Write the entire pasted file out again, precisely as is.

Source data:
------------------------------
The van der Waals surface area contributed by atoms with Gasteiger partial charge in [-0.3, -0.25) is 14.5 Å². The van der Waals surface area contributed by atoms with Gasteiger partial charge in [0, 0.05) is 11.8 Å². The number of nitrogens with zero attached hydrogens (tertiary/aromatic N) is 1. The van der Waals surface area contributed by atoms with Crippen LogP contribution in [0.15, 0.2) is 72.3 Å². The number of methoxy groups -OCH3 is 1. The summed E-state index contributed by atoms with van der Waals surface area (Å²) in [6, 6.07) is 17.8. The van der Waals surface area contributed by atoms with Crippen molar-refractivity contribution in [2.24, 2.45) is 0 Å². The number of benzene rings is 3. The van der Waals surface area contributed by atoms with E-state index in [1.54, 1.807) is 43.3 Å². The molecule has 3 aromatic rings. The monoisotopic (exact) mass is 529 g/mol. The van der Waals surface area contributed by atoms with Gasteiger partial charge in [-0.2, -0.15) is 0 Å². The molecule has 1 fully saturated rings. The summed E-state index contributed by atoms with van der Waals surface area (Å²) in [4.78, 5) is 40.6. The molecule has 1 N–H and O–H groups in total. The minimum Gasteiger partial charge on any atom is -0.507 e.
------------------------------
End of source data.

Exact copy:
The van der Waals surface area contributed by atoms with Gasteiger partial charge in [-0.3, -0.25) is 14.5 Å². The van der Waals surface area contributed by atoms with Gasteiger partial charge in [0, 0.05) is 11.8 Å². The number of nitrogens with zero attached hydrogens (tertiary/aromatic N) is 1. The van der Waals surface area contributed by atoms with Crippen LogP contribution in [0.15, 0.2) is 72.3 Å². The number of methoxy groups -OCH3 is 1. The summed E-state index contributed by atoms with van der Waals surface area (Å²) in [6, 6.07) is 17.8. The van der Waals surface area contributed by atoms with Crippen molar-refractivity contribution in [2.24, 2.45) is 0 Å². The number of benzene rings is 3. The van der Waals surface area contributed by atoms with E-state index in [1.54, 1.807) is 43.3 Å². The molecule has 3 aromatic rings. The monoisotopic (exact) mass is 529 g/mol. The van der Waals surface area contributed by atoms with Gasteiger partial charge in [-0.2, -0.15) is 0 Å². The molecule has 1 fully saturated rings. The summed E-state index contributed by atoms with van der Waals surface area (Å²) in [4.78, 5) is 40.6. The molecule has 1 N–H and O–H groups in total. The minimum Gasteiger partial charge on any atom is -0.507 e.